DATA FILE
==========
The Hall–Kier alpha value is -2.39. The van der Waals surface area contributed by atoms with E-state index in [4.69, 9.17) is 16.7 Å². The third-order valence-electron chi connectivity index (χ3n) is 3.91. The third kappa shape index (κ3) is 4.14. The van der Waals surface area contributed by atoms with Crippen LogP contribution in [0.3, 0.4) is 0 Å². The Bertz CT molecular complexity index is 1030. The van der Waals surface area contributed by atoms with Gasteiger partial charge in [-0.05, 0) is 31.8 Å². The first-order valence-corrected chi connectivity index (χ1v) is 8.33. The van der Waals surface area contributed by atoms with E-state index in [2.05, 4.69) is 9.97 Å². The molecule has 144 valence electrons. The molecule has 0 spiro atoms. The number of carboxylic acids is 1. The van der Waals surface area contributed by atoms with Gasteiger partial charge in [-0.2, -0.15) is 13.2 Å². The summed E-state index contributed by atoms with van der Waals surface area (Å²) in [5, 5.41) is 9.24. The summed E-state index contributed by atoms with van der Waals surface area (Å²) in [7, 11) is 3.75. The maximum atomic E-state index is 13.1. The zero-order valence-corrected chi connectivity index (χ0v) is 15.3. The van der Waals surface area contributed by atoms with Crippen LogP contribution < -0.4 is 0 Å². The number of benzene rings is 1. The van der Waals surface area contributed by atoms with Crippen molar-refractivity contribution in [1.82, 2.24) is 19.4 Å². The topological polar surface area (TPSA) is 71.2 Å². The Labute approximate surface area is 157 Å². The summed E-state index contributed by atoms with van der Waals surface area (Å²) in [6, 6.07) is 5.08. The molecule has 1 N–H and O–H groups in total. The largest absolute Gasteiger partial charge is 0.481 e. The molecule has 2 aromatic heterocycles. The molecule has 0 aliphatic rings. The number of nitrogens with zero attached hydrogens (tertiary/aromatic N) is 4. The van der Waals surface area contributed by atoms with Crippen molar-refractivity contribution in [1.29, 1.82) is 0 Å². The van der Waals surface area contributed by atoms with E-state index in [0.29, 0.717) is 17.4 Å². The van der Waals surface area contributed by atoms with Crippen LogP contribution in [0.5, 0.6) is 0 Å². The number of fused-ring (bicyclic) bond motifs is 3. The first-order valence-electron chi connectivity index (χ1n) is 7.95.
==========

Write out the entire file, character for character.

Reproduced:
The Hall–Kier alpha value is -2.39. The van der Waals surface area contributed by atoms with E-state index in [4.69, 9.17) is 16.7 Å². The third-order valence-electron chi connectivity index (χ3n) is 3.91. The third kappa shape index (κ3) is 4.14. The van der Waals surface area contributed by atoms with Crippen LogP contribution in [0.3, 0.4) is 0 Å². The Bertz CT molecular complexity index is 1030. The van der Waals surface area contributed by atoms with Gasteiger partial charge in [-0.05, 0) is 31.8 Å². The first-order valence-corrected chi connectivity index (χ1v) is 8.33. The van der Waals surface area contributed by atoms with E-state index in [2.05, 4.69) is 9.97 Å². The molecule has 144 valence electrons. The molecule has 0 spiro atoms. The number of carboxylic acids is 1. The van der Waals surface area contributed by atoms with Gasteiger partial charge in [-0.2, -0.15) is 13.2 Å². The summed E-state index contributed by atoms with van der Waals surface area (Å²) in [5, 5.41) is 9.24. The summed E-state index contributed by atoms with van der Waals surface area (Å²) in [7, 11) is 3.75. The maximum atomic E-state index is 13.1. The zero-order valence-corrected chi connectivity index (χ0v) is 15.3. The van der Waals surface area contributed by atoms with Crippen LogP contribution < -0.4 is 0 Å². The number of benzene rings is 1. The van der Waals surface area contributed by atoms with Crippen molar-refractivity contribution in [1.82, 2.24) is 19.4 Å². The topological polar surface area (TPSA) is 71.2 Å². The Labute approximate surface area is 157 Å². The summed E-state index contributed by atoms with van der Waals surface area (Å²) in [6, 6.07) is 5.08. The molecule has 1 N–H and O–H groups in total. The largest absolute Gasteiger partial charge is 0.481 e. The molecule has 2 aromatic heterocycles. The molecule has 0 aliphatic rings. The number of nitrogens with zero attached hydrogens (tertiary/aromatic N) is 4. The van der Waals surface area contributed by atoms with Crippen molar-refractivity contribution in [1.29, 1.82) is 0 Å². The van der Waals surface area contributed by atoms with E-state index in [0.29, 0.717) is 17.4 Å². The van der Waals surface area contributed by atoms with Crippen LogP contribution in [0.5, 0.6) is 0 Å². The number of fused-ring (bicyclic) bond motifs is 3. The first-order valence-electron chi connectivity index (χ1n) is 7.95.